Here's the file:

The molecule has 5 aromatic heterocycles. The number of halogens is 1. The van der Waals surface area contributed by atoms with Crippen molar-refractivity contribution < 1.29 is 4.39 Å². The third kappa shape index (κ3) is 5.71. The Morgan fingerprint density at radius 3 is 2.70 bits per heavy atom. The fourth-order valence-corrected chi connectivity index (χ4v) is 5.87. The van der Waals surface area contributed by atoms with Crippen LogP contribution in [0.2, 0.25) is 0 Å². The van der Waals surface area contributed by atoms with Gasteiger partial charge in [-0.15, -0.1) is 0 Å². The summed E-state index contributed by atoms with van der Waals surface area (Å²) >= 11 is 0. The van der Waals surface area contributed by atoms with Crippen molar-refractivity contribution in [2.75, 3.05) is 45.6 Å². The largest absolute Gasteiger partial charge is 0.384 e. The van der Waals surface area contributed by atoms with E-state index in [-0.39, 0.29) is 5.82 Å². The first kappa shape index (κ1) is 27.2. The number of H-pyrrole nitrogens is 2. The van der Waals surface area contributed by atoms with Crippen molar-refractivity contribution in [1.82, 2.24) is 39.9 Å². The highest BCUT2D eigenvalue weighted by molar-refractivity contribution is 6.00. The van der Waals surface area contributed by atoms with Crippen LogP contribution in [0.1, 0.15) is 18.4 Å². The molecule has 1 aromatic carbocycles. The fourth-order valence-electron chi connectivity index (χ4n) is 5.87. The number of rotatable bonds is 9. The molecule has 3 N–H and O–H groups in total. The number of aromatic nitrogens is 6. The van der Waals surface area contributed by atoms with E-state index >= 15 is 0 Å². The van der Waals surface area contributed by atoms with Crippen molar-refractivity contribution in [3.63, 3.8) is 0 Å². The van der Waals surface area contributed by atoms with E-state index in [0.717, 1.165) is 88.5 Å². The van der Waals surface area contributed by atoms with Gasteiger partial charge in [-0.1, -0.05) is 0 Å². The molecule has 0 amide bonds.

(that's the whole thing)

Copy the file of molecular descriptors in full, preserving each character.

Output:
The molecule has 5 aromatic heterocycles. The number of halogens is 1. The van der Waals surface area contributed by atoms with Crippen molar-refractivity contribution < 1.29 is 4.39 Å². The third kappa shape index (κ3) is 5.71. The Morgan fingerprint density at radius 3 is 2.70 bits per heavy atom. The fourth-order valence-corrected chi connectivity index (χ4v) is 5.87. The van der Waals surface area contributed by atoms with Crippen LogP contribution in [0.2, 0.25) is 0 Å². The van der Waals surface area contributed by atoms with Gasteiger partial charge in [-0.15, -0.1) is 0 Å². The summed E-state index contributed by atoms with van der Waals surface area (Å²) >= 11 is 0. The van der Waals surface area contributed by atoms with Crippen molar-refractivity contribution in [2.75, 3.05) is 45.6 Å². The largest absolute Gasteiger partial charge is 0.384 e. The van der Waals surface area contributed by atoms with E-state index in [-0.39, 0.29) is 5.82 Å². The first kappa shape index (κ1) is 27.2. The number of H-pyrrole nitrogens is 2. The van der Waals surface area contributed by atoms with Crippen molar-refractivity contribution in [1.82, 2.24) is 39.9 Å². The highest BCUT2D eigenvalue weighted by molar-refractivity contribution is 6.00. The van der Waals surface area contributed by atoms with Crippen LogP contribution in [0.1, 0.15) is 18.4 Å². The molecule has 1 aromatic carbocycles. The fourth-order valence-electron chi connectivity index (χ4n) is 5.87. The number of rotatable bonds is 9. The molecule has 3 N–H and O–H groups in total. The number of aromatic nitrogens is 6. The van der Waals surface area contributed by atoms with E-state index >= 15 is 0 Å². The van der Waals surface area contributed by atoms with Crippen molar-refractivity contribution in [3.63, 3.8) is 0 Å². The van der Waals surface area contributed by atoms with E-state index in [0.717, 1.165) is 88.5 Å². The van der Waals surface area contributed by atoms with Gasteiger partial charge in [-0.1, -0.05) is 0 Å². The molecule has 0 amide bonds.